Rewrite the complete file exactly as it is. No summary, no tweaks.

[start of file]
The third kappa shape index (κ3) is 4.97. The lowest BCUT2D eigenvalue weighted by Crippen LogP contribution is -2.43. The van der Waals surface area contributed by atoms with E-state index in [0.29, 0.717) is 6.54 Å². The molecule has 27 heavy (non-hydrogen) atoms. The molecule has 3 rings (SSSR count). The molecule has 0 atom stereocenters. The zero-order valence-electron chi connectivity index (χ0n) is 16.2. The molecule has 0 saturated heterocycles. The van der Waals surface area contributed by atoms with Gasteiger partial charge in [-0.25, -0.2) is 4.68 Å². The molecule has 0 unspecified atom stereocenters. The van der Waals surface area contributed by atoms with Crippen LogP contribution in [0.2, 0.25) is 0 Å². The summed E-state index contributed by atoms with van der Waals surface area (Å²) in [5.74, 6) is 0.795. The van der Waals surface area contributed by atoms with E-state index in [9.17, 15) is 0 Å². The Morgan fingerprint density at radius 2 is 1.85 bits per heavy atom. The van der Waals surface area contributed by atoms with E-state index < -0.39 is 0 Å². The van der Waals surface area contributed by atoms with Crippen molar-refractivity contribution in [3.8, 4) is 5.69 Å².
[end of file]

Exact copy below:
The third kappa shape index (κ3) is 4.97. The lowest BCUT2D eigenvalue weighted by Crippen LogP contribution is -2.43. The van der Waals surface area contributed by atoms with E-state index in [0.29, 0.717) is 6.54 Å². The molecule has 27 heavy (non-hydrogen) atoms. The molecule has 3 rings (SSSR count). The molecule has 0 atom stereocenters. The zero-order valence-electron chi connectivity index (χ0n) is 16.2. The molecule has 0 saturated heterocycles. The van der Waals surface area contributed by atoms with Gasteiger partial charge in [-0.25, -0.2) is 4.68 Å². The molecule has 0 unspecified atom stereocenters. The van der Waals surface area contributed by atoms with Crippen LogP contribution in [0.2, 0.25) is 0 Å². The summed E-state index contributed by atoms with van der Waals surface area (Å²) in [5.74, 6) is 0.795. The van der Waals surface area contributed by atoms with E-state index in [9.17, 15) is 0 Å². The Morgan fingerprint density at radius 2 is 1.85 bits per heavy atom. The van der Waals surface area contributed by atoms with E-state index < -0.39 is 0 Å². The van der Waals surface area contributed by atoms with Crippen molar-refractivity contribution in [3.8, 4) is 5.69 Å².